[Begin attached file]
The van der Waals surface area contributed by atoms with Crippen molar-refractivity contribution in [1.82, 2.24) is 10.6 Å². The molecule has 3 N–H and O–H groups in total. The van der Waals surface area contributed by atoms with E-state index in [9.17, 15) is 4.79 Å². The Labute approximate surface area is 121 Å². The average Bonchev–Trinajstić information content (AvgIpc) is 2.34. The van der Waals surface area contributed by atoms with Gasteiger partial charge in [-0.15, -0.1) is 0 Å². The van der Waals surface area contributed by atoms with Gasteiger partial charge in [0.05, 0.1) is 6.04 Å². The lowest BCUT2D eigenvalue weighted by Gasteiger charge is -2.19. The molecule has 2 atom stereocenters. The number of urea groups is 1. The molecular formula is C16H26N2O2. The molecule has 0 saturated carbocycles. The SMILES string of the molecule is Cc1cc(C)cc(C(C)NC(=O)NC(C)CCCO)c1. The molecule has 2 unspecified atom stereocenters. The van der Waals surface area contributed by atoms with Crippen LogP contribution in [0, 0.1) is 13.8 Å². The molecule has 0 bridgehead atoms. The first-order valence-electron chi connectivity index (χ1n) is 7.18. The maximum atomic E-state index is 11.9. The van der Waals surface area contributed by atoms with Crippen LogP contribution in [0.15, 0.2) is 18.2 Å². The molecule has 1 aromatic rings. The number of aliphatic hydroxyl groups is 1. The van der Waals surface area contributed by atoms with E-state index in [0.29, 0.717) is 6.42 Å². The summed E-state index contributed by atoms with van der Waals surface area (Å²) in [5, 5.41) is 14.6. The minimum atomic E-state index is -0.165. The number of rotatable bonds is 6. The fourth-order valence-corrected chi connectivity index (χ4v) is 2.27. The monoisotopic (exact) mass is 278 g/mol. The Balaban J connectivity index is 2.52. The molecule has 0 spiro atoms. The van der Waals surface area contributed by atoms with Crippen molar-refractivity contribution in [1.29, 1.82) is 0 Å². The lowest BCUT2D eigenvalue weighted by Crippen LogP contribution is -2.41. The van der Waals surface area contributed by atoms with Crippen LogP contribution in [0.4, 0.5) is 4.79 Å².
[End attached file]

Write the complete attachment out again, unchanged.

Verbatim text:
The van der Waals surface area contributed by atoms with Crippen molar-refractivity contribution in [1.82, 2.24) is 10.6 Å². The molecule has 3 N–H and O–H groups in total. The van der Waals surface area contributed by atoms with E-state index in [9.17, 15) is 4.79 Å². The Labute approximate surface area is 121 Å². The average Bonchev–Trinajstić information content (AvgIpc) is 2.34. The van der Waals surface area contributed by atoms with Gasteiger partial charge in [-0.15, -0.1) is 0 Å². The van der Waals surface area contributed by atoms with Gasteiger partial charge in [0.05, 0.1) is 6.04 Å². The lowest BCUT2D eigenvalue weighted by Gasteiger charge is -2.19. The molecule has 2 atom stereocenters. The number of urea groups is 1. The molecular formula is C16H26N2O2. The molecule has 0 saturated carbocycles. The SMILES string of the molecule is Cc1cc(C)cc(C(C)NC(=O)NC(C)CCCO)c1. The molecule has 2 unspecified atom stereocenters. The van der Waals surface area contributed by atoms with Crippen LogP contribution in [0, 0.1) is 13.8 Å². The molecule has 0 bridgehead atoms. The first-order valence-electron chi connectivity index (χ1n) is 7.18. The maximum atomic E-state index is 11.9. The van der Waals surface area contributed by atoms with Crippen LogP contribution in [0.15, 0.2) is 18.2 Å². The molecule has 1 aromatic rings. The number of aliphatic hydroxyl groups is 1. The van der Waals surface area contributed by atoms with E-state index in [0.29, 0.717) is 6.42 Å². The summed E-state index contributed by atoms with van der Waals surface area (Å²) in [5, 5.41) is 14.6. The minimum atomic E-state index is -0.165. The number of rotatable bonds is 6. The fourth-order valence-corrected chi connectivity index (χ4v) is 2.27. The monoisotopic (exact) mass is 278 g/mol. The Balaban J connectivity index is 2.52. The molecule has 0 spiro atoms. The van der Waals surface area contributed by atoms with Crippen molar-refractivity contribution in [1.29, 1.82) is 0 Å². The lowest BCUT2D eigenvalue weighted by Crippen LogP contribution is -2.41. The van der Waals surface area contributed by atoms with Crippen LogP contribution in [0.4, 0.5) is 4.79 Å².